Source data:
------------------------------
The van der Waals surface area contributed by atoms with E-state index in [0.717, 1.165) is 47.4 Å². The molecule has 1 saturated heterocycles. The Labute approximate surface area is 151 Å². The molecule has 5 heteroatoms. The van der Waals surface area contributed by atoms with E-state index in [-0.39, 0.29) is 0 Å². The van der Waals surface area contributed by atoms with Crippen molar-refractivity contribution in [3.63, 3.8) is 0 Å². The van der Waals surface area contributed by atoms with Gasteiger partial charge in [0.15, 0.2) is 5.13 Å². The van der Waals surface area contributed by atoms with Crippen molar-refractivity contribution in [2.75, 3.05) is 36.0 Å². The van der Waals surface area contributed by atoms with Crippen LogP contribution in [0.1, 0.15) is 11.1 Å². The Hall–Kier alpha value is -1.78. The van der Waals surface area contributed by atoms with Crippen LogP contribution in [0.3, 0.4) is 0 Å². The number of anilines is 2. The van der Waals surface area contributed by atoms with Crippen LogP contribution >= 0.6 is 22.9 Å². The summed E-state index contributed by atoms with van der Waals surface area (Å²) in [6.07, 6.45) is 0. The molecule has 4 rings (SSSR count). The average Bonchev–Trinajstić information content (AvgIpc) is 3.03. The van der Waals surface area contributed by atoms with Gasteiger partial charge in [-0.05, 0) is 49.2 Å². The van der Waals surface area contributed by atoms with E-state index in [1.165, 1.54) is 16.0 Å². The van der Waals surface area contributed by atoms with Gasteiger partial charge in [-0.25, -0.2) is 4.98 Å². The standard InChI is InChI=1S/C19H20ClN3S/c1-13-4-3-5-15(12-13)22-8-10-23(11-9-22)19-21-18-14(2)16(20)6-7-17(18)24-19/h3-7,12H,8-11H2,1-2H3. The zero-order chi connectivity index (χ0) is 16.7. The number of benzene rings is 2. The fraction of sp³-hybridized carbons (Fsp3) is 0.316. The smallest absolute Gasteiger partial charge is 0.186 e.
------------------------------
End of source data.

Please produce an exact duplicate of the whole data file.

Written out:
The van der Waals surface area contributed by atoms with E-state index in [0.717, 1.165) is 47.4 Å². The molecule has 1 saturated heterocycles. The Labute approximate surface area is 151 Å². The molecule has 5 heteroatoms. The van der Waals surface area contributed by atoms with E-state index in [-0.39, 0.29) is 0 Å². The van der Waals surface area contributed by atoms with Crippen molar-refractivity contribution in [3.63, 3.8) is 0 Å². The van der Waals surface area contributed by atoms with Gasteiger partial charge in [0.15, 0.2) is 5.13 Å². The van der Waals surface area contributed by atoms with Crippen molar-refractivity contribution in [2.75, 3.05) is 36.0 Å². The van der Waals surface area contributed by atoms with Crippen LogP contribution in [0.1, 0.15) is 11.1 Å². The Hall–Kier alpha value is -1.78. The van der Waals surface area contributed by atoms with Crippen LogP contribution in [0.3, 0.4) is 0 Å². The number of anilines is 2. The van der Waals surface area contributed by atoms with Crippen LogP contribution >= 0.6 is 22.9 Å². The summed E-state index contributed by atoms with van der Waals surface area (Å²) in [6.07, 6.45) is 0. The molecule has 4 rings (SSSR count). The average Bonchev–Trinajstić information content (AvgIpc) is 3.03. The van der Waals surface area contributed by atoms with Gasteiger partial charge in [-0.05, 0) is 49.2 Å². The van der Waals surface area contributed by atoms with E-state index in [1.165, 1.54) is 16.0 Å². The van der Waals surface area contributed by atoms with Gasteiger partial charge in [-0.25, -0.2) is 4.98 Å². The standard InChI is InChI=1S/C19H20ClN3S/c1-13-4-3-5-15(12-13)22-8-10-23(11-9-22)19-21-18-14(2)16(20)6-7-17(18)24-19/h3-7,12H,8-11H2,1-2H3. The zero-order chi connectivity index (χ0) is 16.7. The number of benzene rings is 2. The fraction of sp³-hybridized carbons (Fsp3) is 0.316. The smallest absolute Gasteiger partial charge is 0.186 e.